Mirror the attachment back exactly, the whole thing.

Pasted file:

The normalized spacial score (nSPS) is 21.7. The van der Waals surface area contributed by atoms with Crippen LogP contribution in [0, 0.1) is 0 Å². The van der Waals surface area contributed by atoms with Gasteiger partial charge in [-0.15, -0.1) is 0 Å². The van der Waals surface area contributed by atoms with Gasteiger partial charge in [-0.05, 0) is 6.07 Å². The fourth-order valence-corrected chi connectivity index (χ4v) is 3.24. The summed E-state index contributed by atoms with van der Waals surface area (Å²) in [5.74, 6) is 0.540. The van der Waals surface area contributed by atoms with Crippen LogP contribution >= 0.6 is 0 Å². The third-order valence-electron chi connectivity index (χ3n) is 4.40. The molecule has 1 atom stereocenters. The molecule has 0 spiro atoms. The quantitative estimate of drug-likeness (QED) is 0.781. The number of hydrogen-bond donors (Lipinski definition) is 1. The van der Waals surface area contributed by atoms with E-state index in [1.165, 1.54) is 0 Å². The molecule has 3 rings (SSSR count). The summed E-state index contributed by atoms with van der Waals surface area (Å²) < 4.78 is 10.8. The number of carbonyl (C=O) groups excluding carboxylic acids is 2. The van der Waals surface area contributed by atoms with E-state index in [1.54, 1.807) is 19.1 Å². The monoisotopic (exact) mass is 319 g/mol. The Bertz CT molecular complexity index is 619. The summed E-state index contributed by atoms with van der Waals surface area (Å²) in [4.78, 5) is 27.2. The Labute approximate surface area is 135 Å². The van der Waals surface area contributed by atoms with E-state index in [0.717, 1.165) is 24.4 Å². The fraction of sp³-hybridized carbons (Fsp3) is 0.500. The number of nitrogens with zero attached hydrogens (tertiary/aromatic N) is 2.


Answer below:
The normalized spacial score (nSPS) is 21.7. The van der Waals surface area contributed by atoms with Crippen LogP contribution in [0, 0.1) is 0 Å². The van der Waals surface area contributed by atoms with Gasteiger partial charge in [-0.15, -0.1) is 0 Å². The van der Waals surface area contributed by atoms with Gasteiger partial charge in [-0.05, 0) is 6.07 Å². The fourth-order valence-corrected chi connectivity index (χ4v) is 3.24. The summed E-state index contributed by atoms with van der Waals surface area (Å²) in [5.74, 6) is 0.540. The van der Waals surface area contributed by atoms with Crippen LogP contribution >= 0.6 is 0 Å². The third-order valence-electron chi connectivity index (χ3n) is 4.40. The molecule has 1 atom stereocenters. The molecule has 0 spiro atoms. The quantitative estimate of drug-likeness (QED) is 0.781. The number of hydrogen-bond donors (Lipinski definition) is 1. The van der Waals surface area contributed by atoms with E-state index in [1.165, 1.54) is 0 Å². The molecule has 3 rings (SSSR count). The summed E-state index contributed by atoms with van der Waals surface area (Å²) < 4.78 is 10.8. The number of carbonyl (C=O) groups excluding carboxylic acids is 2. The van der Waals surface area contributed by atoms with E-state index in [1.54, 1.807) is 19.1 Å². The monoisotopic (exact) mass is 319 g/mol. The Bertz CT molecular complexity index is 619. The summed E-state index contributed by atoms with van der Waals surface area (Å²) in [4.78, 5) is 27.2. The Labute approximate surface area is 135 Å². The van der Waals surface area contributed by atoms with E-state index in [0.717, 1.165) is 24.4 Å². The fraction of sp³-hybridized carbons (Fsp3) is 0.500. The number of nitrogens with zero attached hydrogens (tertiary/aromatic N) is 2.